Tales of the New Babylon

Zola?s La Débâcle, first planned in 1868, was the penultimate chapter in Les Rougon-Macquart. Warfare was something Zola had always meant to give full play in Les Rougon-Macquart, and his 1868 scheme had provided for "a novel that will have the military world as its framework?; an episode in [Napoleon III?s] Italian campaign." But after the calamitous Franco-Prussian War, this installment acquired special significance. What had originally been envisaged as one tale among others came to be seen as the denouncement of the entire saga. Zola decided almost immediately to recount in La Débâcle not only the virtual annihilation of half the Army of the Rhine but the bungled opportunities, political maneuvers, and missed cues that brought about this disaster.

The two-month Paris Commune ensued when the Republicans of Paris staged a bloodless revolution and proclaimed the establishment of the Third Republic shortly after this fall of the Loius Napoleon. As far as Marx was concerned, he felt that at the Commune was merely "the rising of a city under exceptional conditions and its majority was in no wise socialist nor could it be." However Marx emphasised that its "great social measure?was its own existence."

In this essay I will discuss La Débâcle, and Zola?s apparent lecturing tone. For while Zola exposed many social sores he had never previously attempted to put forward ideas for healing them. I will discuss how Zola felt that it was not the Prussians who brought down the Second Empire, but the corrupt society of France, and its epicentre, Paris. This will bring me onto the Paris Commune, where I will introduce Marx?s theories into the fold.

The research and documentation carried out in preparation for La Débâcle was immensely in depth, and although overburdened with the sheer weight of the documentary material, Zola took great care not to lose sight of the individual in the vast panorama. Conscious of the danger of having the two armies emerge as his heroes, he constructed the novel in such a way as to protect the individuality of several dozen characters through whose eyes the action would be seen : "each character represents one état d?âme psychologique of the France of the day" . He did this by ascribing to each of these characters a national trait: the pleasure-seeking France, the despairing France, France the volatile enthusiast, France doomed to disaster.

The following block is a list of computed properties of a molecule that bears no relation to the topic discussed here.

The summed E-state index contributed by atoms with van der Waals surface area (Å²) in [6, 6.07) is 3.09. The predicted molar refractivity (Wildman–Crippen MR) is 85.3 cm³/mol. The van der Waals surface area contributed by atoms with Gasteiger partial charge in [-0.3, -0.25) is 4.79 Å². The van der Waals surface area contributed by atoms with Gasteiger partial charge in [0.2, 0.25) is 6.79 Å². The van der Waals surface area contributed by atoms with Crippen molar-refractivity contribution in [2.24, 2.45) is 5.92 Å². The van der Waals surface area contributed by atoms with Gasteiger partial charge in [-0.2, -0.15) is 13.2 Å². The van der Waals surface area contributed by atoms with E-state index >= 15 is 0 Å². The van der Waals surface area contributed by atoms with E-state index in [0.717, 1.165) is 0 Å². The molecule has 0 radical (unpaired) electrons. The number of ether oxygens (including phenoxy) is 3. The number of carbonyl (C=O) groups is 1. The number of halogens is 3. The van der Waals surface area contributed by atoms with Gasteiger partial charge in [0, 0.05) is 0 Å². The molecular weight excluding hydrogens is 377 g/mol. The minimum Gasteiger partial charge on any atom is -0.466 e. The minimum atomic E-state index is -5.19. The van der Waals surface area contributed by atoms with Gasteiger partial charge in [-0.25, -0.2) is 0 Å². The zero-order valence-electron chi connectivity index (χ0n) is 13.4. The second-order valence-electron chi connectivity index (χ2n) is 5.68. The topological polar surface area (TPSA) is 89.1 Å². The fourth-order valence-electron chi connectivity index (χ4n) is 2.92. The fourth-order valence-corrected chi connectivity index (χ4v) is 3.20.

"These characters would thus symbolize types who, by their thoughts and actions, would reveal the roles played by the various national characteristics in the debacle. This, Zola thought, was also a genuinely scientific way in which to study the causes of the French collapse and the destruction of the Second Empire."

The narrative if logically divided into three sections, but by subdividing each section into eight chapters Zola aimed for a symmetry quite out of harmony with the haphazard events he describes. More in keeping with the subject matter is his deployment of the ever-roving eye, the constantly changing view and the diversity of opinion and reaction ? devices aimed at imparting a totality of understanding of an incredibly confused engagement.

The two heroes of La Débâcle, Jean Macquart and Maurice Levassuer, symbolize the contradictory qualities of France itself. Jean is conservative and sensible, courageous and industrious, while Maurice is intelligent, egoistic, volatile and frivolous. When the two men establish a profound and unbreakable friendship, the symbolism is complete.

"Here, surely, was the spirit of brotherhood which had existed in the early days of the world?Maurice could here his own humanity in the sounds of Jean?s heartbeats."

The symbolism personified in Jean and Maurice continues through to the end of the novel. While the disparate qualities of the French character are welded together for the common good, all goes well. But when the intellectual, reckless Maurice escapes from Jean?s steadying influence, the parting is disastrous. Maurice joins the rebellious Communards, thus threatening the nation with overthrow and ultimate destruction, and it is Jean?s fate to be his executioner. Whatever the rights or wrongs of the Commune, Zola saw conservatism, not revolution, as the answer to France?s problems at the time. The killing of Maurice by Jean was the final, symbolic act in the drama of national survival.

The absence of major female characters is not surprising in a war novel. Passion, in this seven-week conflict, is reserved for killing